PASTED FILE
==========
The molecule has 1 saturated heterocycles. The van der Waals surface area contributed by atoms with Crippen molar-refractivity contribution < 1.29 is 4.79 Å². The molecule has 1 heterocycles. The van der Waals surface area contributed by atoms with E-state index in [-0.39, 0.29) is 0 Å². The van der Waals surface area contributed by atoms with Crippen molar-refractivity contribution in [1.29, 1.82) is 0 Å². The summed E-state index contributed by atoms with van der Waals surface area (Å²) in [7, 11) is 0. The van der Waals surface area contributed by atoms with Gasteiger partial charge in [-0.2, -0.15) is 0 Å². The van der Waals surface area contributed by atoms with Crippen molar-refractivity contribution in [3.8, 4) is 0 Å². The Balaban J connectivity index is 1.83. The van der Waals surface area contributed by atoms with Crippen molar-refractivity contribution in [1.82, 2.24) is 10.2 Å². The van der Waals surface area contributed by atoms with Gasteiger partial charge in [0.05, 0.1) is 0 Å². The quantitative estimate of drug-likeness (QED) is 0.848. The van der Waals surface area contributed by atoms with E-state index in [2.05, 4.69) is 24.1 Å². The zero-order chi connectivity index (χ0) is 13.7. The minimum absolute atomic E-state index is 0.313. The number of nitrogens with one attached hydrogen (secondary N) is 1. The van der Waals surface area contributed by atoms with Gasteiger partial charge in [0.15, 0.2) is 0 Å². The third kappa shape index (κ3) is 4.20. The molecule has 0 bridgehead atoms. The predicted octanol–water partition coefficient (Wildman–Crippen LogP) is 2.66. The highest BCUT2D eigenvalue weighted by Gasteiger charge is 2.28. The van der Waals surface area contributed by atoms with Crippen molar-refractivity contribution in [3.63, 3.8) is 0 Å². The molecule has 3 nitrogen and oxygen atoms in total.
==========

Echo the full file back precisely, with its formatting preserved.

The molecule has 1 saturated heterocycles. The van der Waals surface area contributed by atoms with Crippen molar-refractivity contribution < 1.29 is 4.79 Å². The molecule has 1 heterocycles. The van der Waals surface area contributed by atoms with E-state index in [-0.39, 0.29) is 0 Å². The van der Waals surface area contributed by atoms with Crippen molar-refractivity contribution in [1.29, 1.82) is 0 Å². The summed E-state index contributed by atoms with van der Waals surface area (Å²) in [7, 11) is 0. The van der Waals surface area contributed by atoms with Gasteiger partial charge in [-0.2, -0.15) is 0 Å². The van der Waals surface area contributed by atoms with Crippen molar-refractivity contribution in [3.8, 4) is 0 Å². The Balaban J connectivity index is 1.83. The van der Waals surface area contributed by atoms with Crippen molar-refractivity contribution in [1.82, 2.24) is 10.2 Å². The van der Waals surface area contributed by atoms with Gasteiger partial charge in [0.05, 0.1) is 0 Å². The quantitative estimate of drug-likeness (QED) is 0.848. The van der Waals surface area contributed by atoms with E-state index in [2.05, 4.69) is 24.1 Å². The zero-order chi connectivity index (χ0) is 13.7. The minimum absolute atomic E-state index is 0.313. The number of nitrogens with one attached hydrogen (secondary N) is 1. The van der Waals surface area contributed by atoms with Gasteiger partial charge in [0.15, 0.2) is 0 Å². The third kappa shape index (κ3) is 4.20. The molecule has 0 bridgehead atoms. The predicted octanol–water partition coefficient (Wildman–Crippen LogP) is 2.66. The highest BCUT2D eigenvalue weighted by Gasteiger charge is 2.28. The van der Waals surface area contributed by atoms with Crippen molar-refractivity contribution in [3.63, 3.8) is 0 Å². The molecule has 3 nitrogen and oxygen atoms in total.